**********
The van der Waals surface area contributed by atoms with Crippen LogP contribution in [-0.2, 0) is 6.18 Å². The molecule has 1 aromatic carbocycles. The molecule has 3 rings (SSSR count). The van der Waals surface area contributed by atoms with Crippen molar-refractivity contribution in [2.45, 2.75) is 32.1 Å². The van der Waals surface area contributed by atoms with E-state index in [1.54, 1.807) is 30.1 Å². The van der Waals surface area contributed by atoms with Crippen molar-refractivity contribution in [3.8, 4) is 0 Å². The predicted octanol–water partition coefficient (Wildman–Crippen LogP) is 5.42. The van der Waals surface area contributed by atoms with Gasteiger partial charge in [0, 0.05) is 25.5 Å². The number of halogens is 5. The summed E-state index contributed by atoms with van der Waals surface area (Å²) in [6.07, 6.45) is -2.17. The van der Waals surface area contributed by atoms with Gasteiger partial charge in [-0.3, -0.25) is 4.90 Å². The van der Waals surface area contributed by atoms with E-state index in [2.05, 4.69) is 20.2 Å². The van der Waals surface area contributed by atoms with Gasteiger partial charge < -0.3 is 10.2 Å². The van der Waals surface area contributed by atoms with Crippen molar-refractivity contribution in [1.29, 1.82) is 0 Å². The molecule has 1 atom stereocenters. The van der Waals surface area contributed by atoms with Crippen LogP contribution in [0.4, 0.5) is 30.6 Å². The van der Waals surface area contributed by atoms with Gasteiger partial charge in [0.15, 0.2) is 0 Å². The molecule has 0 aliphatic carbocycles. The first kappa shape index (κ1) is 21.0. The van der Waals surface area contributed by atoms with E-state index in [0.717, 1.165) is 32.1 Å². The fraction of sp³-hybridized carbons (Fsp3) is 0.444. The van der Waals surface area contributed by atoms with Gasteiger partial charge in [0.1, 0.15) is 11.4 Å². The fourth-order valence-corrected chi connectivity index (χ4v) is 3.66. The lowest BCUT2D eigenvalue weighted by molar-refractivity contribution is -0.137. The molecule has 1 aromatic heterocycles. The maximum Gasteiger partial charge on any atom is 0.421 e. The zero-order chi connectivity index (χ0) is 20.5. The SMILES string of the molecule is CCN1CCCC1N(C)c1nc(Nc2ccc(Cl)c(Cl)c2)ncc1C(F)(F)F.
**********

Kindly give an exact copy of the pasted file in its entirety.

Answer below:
The van der Waals surface area contributed by atoms with Crippen LogP contribution in [-0.2, 0) is 6.18 Å². The molecule has 1 aromatic carbocycles. The molecule has 3 rings (SSSR count). The van der Waals surface area contributed by atoms with Crippen molar-refractivity contribution in [2.45, 2.75) is 32.1 Å². The van der Waals surface area contributed by atoms with E-state index in [1.54, 1.807) is 30.1 Å². The van der Waals surface area contributed by atoms with Crippen molar-refractivity contribution in [3.8, 4) is 0 Å². The predicted octanol–water partition coefficient (Wildman–Crippen LogP) is 5.42. The van der Waals surface area contributed by atoms with Gasteiger partial charge in [0, 0.05) is 25.5 Å². The number of halogens is 5. The summed E-state index contributed by atoms with van der Waals surface area (Å²) in [6.07, 6.45) is -2.17. The van der Waals surface area contributed by atoms with Gasteiger partial charge in [-0.3, -0.25) is 4.90 Å². The van der Waals surface area contributed by atoms with E-state index in [2.05, 4.69) is 20.2 Å². The van der Waals surface area contributed by atoms with Gasteiger partial charge < -0.3 is 10.2 Å². The van der Waals surface area contributed by atoms with Crippen molar-refractivity contribution in [1.29, 1.82) is 0 Å². The molecule has 1 atom stereocenters. The van der Waals surface area contributed by atoms with Crippen LogP contribution in [0.4, 0.5) is 30.6 Å². The van der Waals surface area contributed by atoms with Gasteiger partial charge in [0.15, 0.2) is 0 Å². The molecule has 0 aliphatic carbocycles. The first kappa shape index (κ1) is 21.0. The van der Waals surface area contributed by atoms with E-state index in [0.717, 1.165) is 32.1 Å². The fraction of sp³-hybridized carbons (Fsp3) is 0.444. The van der Waals surface area contributed by atoms with Gasteiger partial charge in [0.1, 0.15) is 11.4 Å². The fourth-order valence-corrected chi connectivity index (χ4v) is 3.66. The lowest BCUT2D eigenvalue weighted by molar-refractivity contribution is -0.137. The molecule has 1 aromatic heterocycles. The maximum Gasteiger partial charge on any atom is 0.421 e. The zero-order chi connectivity index (χ0) is 20.5. The SMILES string of the molecule is CCN1CCCC1N(C)c1nc(Nc2ccc(Cl)c(Cl)c2)ncc1C(F)(F)F.